We also respect the milestones achieved by the IUCN, including the Ramsar Convention in 1971; the World Conservation Strategy in 1978, which proposed the concept of “sustainable development”; the Convention on Biological Diversity in 1992, and the Resolution on Biodiversity, passed at the 1996 World Conservation Congress in Montreal. In addition, we recognize that it was the IUCN which enabled numerous technological advancements which are currently in use in the field to protect biological ecosystems, such as the Technical Guidelines on the Management of Ex-situ populations for Conservation.
2. Meanwhile, the Lee Myung-Bak administration has destroyed four major rivers, continues to blindly pursue nuclear power, and continues to forcefully construct a naval base at Gangjeong village on Jeju Island, despite fierce opposition, both locally and nationally.
Against this backdrop, civic environmental groups and activists in South Korea continue to denounce the administration and are taking action against its destructive projects. We call for the South Korean government to halt its construction work at the four rivers and allow nature to reclaim it. We also oppose the Lee administration’s policy of promoting nuclear power under the guise of Green Growth and exporting it to the Third World. Furthermore, we are vehemently against the government’s execution of a plan to build a naval base on Jeju Island, which is destroying biodiversity and brutally violating human rights in the name of national security.
Given the above, civic environmental groups in South Korea state the following to the IUCN, the organizer of the World Conservation Congress (WCC) in 2012, and its Organizing Committee:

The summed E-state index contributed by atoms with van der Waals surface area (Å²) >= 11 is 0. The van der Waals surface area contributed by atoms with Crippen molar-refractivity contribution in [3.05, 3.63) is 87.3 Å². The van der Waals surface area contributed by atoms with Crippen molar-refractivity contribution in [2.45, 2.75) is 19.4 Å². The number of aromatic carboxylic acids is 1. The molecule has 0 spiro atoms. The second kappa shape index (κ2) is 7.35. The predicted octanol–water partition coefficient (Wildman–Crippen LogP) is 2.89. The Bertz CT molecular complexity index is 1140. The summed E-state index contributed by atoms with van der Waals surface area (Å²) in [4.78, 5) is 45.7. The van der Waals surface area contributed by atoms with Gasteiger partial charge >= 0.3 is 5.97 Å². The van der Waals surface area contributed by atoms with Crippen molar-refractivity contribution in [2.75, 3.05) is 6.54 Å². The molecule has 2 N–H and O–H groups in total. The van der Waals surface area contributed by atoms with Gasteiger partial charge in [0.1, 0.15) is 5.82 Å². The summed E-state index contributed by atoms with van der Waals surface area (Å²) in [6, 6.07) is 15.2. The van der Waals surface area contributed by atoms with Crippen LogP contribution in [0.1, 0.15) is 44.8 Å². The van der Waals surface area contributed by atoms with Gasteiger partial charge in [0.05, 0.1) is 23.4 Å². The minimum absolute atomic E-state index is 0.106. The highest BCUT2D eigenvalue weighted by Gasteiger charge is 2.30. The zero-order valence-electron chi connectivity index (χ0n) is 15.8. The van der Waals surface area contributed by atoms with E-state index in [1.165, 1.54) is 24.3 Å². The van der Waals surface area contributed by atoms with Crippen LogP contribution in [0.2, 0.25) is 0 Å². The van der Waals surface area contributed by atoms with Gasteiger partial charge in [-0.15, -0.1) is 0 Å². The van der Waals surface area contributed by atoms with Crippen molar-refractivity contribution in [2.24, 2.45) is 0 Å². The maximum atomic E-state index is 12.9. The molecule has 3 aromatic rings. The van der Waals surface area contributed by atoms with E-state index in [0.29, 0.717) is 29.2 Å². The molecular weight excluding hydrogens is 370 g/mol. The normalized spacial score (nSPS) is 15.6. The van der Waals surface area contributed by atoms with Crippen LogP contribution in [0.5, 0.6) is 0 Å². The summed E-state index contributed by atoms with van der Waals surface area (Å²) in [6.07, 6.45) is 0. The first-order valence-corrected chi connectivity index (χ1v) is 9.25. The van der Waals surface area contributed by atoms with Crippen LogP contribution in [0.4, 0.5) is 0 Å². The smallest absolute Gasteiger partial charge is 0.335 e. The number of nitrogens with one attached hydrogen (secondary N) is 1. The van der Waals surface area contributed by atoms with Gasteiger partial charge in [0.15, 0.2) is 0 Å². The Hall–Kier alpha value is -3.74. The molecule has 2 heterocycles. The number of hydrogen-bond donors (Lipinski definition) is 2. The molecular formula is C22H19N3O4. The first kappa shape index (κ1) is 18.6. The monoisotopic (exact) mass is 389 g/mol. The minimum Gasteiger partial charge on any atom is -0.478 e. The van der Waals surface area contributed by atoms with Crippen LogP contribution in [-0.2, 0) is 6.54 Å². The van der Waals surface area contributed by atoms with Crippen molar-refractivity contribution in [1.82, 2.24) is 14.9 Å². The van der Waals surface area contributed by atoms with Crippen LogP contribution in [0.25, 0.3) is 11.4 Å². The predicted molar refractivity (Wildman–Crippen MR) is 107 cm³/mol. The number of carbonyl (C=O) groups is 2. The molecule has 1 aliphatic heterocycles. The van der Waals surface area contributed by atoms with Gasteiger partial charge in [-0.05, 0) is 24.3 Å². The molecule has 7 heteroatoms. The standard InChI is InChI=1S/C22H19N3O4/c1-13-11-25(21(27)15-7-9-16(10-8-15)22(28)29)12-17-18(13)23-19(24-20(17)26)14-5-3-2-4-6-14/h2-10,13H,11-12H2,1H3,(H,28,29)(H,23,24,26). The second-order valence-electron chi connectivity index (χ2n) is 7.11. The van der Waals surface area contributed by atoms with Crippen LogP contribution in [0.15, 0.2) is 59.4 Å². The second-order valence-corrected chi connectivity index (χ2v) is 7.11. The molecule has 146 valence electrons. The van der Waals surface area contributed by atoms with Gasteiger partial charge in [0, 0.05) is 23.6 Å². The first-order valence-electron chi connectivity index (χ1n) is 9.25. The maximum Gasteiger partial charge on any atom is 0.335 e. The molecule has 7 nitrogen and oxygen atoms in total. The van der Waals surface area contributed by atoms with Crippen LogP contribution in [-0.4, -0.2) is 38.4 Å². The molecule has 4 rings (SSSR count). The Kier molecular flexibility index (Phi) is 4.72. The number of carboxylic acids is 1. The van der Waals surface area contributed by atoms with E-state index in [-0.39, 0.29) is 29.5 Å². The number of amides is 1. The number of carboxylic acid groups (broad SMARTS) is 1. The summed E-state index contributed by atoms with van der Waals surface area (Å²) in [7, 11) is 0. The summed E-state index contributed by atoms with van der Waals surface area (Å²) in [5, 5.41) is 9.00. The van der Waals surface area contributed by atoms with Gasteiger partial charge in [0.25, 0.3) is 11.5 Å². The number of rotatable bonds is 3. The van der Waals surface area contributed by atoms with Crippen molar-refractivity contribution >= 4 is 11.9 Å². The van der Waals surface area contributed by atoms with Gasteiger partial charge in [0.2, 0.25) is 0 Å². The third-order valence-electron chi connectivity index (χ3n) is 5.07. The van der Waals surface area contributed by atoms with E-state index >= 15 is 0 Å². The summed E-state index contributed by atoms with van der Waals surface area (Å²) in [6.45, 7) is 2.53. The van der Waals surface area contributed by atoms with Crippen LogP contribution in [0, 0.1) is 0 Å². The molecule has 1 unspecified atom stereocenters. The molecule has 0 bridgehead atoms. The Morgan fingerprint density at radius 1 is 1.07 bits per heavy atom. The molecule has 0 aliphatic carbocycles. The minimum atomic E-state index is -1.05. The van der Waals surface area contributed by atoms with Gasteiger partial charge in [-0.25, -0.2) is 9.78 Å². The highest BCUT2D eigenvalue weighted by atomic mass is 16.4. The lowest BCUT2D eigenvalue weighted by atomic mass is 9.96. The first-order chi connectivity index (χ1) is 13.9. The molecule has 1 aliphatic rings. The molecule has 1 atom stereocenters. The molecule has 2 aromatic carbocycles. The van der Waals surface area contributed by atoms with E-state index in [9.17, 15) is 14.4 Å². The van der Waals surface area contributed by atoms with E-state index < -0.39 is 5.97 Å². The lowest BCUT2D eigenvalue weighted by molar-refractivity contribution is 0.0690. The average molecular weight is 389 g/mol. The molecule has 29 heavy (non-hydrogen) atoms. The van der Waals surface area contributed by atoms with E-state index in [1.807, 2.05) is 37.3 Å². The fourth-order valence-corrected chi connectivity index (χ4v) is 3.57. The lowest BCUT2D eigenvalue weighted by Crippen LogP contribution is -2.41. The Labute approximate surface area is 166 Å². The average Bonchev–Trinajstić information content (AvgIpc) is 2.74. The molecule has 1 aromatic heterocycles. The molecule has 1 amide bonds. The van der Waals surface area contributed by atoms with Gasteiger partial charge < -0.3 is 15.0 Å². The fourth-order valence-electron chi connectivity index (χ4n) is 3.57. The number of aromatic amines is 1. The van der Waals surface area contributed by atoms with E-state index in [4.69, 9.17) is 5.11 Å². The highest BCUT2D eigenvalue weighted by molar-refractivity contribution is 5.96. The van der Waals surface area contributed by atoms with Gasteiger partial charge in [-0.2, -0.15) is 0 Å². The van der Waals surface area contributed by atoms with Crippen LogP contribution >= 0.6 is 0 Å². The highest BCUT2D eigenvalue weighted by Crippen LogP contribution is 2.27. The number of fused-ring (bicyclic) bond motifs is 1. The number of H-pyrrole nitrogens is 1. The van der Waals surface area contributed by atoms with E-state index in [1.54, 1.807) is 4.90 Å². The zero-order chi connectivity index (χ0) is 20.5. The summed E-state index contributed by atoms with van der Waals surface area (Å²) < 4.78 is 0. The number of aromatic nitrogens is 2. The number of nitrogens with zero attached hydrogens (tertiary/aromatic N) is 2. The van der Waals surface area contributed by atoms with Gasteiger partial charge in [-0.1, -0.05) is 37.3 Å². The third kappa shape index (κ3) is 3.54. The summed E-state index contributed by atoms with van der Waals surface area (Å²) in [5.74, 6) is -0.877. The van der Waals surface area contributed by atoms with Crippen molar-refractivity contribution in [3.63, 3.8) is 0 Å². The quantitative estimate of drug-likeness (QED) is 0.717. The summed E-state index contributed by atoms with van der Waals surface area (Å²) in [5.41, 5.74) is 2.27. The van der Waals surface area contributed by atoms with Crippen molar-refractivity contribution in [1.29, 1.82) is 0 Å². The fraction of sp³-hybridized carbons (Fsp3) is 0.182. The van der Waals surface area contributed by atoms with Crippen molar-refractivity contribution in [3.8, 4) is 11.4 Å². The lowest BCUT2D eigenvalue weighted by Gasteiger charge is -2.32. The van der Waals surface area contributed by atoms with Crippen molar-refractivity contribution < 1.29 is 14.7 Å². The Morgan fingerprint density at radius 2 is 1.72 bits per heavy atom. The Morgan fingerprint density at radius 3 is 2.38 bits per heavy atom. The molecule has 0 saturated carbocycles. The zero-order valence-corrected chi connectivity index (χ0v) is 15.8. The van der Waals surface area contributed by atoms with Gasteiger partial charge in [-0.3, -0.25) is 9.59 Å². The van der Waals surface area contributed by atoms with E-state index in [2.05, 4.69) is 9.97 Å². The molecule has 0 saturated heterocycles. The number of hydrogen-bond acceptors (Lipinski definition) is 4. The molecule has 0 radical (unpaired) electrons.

3. The World Conservation Congress will be held this year in South Korea, yet the Congress gravely neglects or misrepresents environmental and social conflicts in the host country. Because the Congress is financed by the Lee Myung-Bak administration and sponsored by industrial conglomerates, there is growing public concern that the WCC is promoting policies of the Lee administration without examining whether they are truly designed to preserve the environment.
This year – 2012 – is the fifth, and last, year of President Lee’s tenure, in which his administration is taking advantage of the WCC to justify his poor environmental, peace, and labor policies. The South Korean government is using the convention to advocate for its questionable “Low Carbon Green Growth” campaign, its appalling Four Major Rivers Restoration Project, as well as its policy of prioritizing nuclear power and favoring corporate construction conglomerates.
We are concerned that the IUCN Secretariat is not addressing any of the current environmental issues in South Korea among the themes for the upcoming WCC. Rather, Director General Julia Marton-Lefevre of IUCN faithfully endorses the Korean government and its dubious policies.
The Director General said “Korea’s green growth policies and Four Major Rivers Restoration Project are the results of the efforts to ensure nature conservation and sustainable development” during a meeting with President Lee on June 4. In an interview with a Korean reporter, she described the rivers project as “reasonable.”
4. We civic environmental groups of South Korea raise this question: Are members of the IUCN and its Director General aware of the grave implications of the Four Major Rivers Restoration Project?